When an Entire Family Abandons a Child

Family Court Insanity

Looking Beyond the Deadbeat Dad: When an Entire Family Abandons a Child | The Huffington Post

There are few issues in the African American community which receive greater attention, discussion, and debate than the absence of fathers. From a historical perspective, fatherless homes have been identified as a root cause of negative outcomes in African American families at least as far back as the famous Moynihan report in 1965. It has been debated that the absence of fathers causes financial strain in families and increases the likelihood that children will be raised in poverty. The absence of fathers in homes has also been attributed to increased likelihood of delinquency and incarceration for sons, as well as increased promiscuity in daughters. Growing up without a father can negatively impact self-esteem and self-worth in children, and it can also negatively impact future relationships. The absence of a father in the home can have a negative impact on children, which lasts well into adulthood.

The negative impact of fatherless homes in the African American community has been discussed in numerous studies, with many attributing the decrease of fathers in homes to the separation of families during slavery; welfare legislation which provided financial incentives when fathers were not in the home; and the increased incarceration of Black males during the 1980s and 1990s. It is also widely believed that not having a father in the home makes it more likely that young men will not raise their own children. Yet perhaps the biggest contributor to the abandonment of children by their fathers, is the lack of involvement of the paternal family. Indeed, while it is widely known that there are men who abandon their children (for a number of reasons), in many cases this abandonment extends to the entire paternal family. In other words, when children grow up without their fathers, in many cases they also grow up without the involvement of their paternal family (including paternal grandparents, aunts, uncles, and cousins).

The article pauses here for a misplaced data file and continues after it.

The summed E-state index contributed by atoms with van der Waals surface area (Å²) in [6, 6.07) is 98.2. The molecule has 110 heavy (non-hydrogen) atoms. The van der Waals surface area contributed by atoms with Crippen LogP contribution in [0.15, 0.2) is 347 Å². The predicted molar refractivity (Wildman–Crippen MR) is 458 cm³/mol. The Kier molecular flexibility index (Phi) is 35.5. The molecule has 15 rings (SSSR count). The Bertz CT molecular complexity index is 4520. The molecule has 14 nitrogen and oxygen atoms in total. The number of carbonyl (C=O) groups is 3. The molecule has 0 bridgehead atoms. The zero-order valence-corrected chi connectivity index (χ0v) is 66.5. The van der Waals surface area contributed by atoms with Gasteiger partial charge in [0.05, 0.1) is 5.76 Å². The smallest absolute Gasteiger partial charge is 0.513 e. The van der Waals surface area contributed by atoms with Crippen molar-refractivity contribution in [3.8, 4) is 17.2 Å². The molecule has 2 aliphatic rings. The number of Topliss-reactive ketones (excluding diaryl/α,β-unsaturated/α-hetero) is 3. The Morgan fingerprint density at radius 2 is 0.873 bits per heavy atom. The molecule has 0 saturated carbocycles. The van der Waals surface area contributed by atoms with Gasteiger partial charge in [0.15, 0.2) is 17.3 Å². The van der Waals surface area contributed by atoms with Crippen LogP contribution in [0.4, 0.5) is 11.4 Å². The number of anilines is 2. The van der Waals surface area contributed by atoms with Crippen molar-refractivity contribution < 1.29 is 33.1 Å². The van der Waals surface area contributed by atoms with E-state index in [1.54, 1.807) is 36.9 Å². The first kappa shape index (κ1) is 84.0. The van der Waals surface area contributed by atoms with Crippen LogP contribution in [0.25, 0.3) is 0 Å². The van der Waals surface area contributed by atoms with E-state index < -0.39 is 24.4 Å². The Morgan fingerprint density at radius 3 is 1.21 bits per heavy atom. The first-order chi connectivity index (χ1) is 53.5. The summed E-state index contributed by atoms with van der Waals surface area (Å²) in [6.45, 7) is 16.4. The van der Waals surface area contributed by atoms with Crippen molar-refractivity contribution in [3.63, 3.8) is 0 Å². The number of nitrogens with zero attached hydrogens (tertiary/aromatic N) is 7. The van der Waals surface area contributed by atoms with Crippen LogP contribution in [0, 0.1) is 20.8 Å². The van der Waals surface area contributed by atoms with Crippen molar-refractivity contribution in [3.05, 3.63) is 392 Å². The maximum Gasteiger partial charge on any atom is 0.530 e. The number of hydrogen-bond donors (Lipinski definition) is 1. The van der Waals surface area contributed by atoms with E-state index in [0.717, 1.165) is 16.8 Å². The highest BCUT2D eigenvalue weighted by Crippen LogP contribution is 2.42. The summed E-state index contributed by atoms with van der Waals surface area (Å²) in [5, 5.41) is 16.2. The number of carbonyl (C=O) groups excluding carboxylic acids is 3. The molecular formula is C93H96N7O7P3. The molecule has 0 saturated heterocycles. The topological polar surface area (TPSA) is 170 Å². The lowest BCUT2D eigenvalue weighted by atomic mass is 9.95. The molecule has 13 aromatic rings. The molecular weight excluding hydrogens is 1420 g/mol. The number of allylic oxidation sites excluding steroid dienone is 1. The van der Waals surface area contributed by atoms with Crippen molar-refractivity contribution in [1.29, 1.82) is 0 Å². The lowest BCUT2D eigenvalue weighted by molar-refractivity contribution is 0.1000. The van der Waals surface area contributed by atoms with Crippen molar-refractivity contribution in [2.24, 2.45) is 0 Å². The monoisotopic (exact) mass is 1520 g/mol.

Nothing contributes to the abandonment of children by their fathers more than the lack of involvement from the paternal family. Lack of involvement from the paternal family condones the absence of the father and simultaneously takes away the most powerful motivation for men to become involved with their children. The lack of involvement of the paternal family also takes away supportive resources that can make up for any deficits a father may have in caring for his children. Perhaps most disturbing and confusing when considering the lack of involvement of the paternal family is non-involvement from paternal grandmothers, who are in many cases themselves single mothers that experienced the challenge of raising children without the involvement of their fathers. Most importantly when considering the lack of involvement from the entire paternal family, previous discussions on deadbeat dads become too simplistic. This raises the question, what happens when an entire family abandons a child?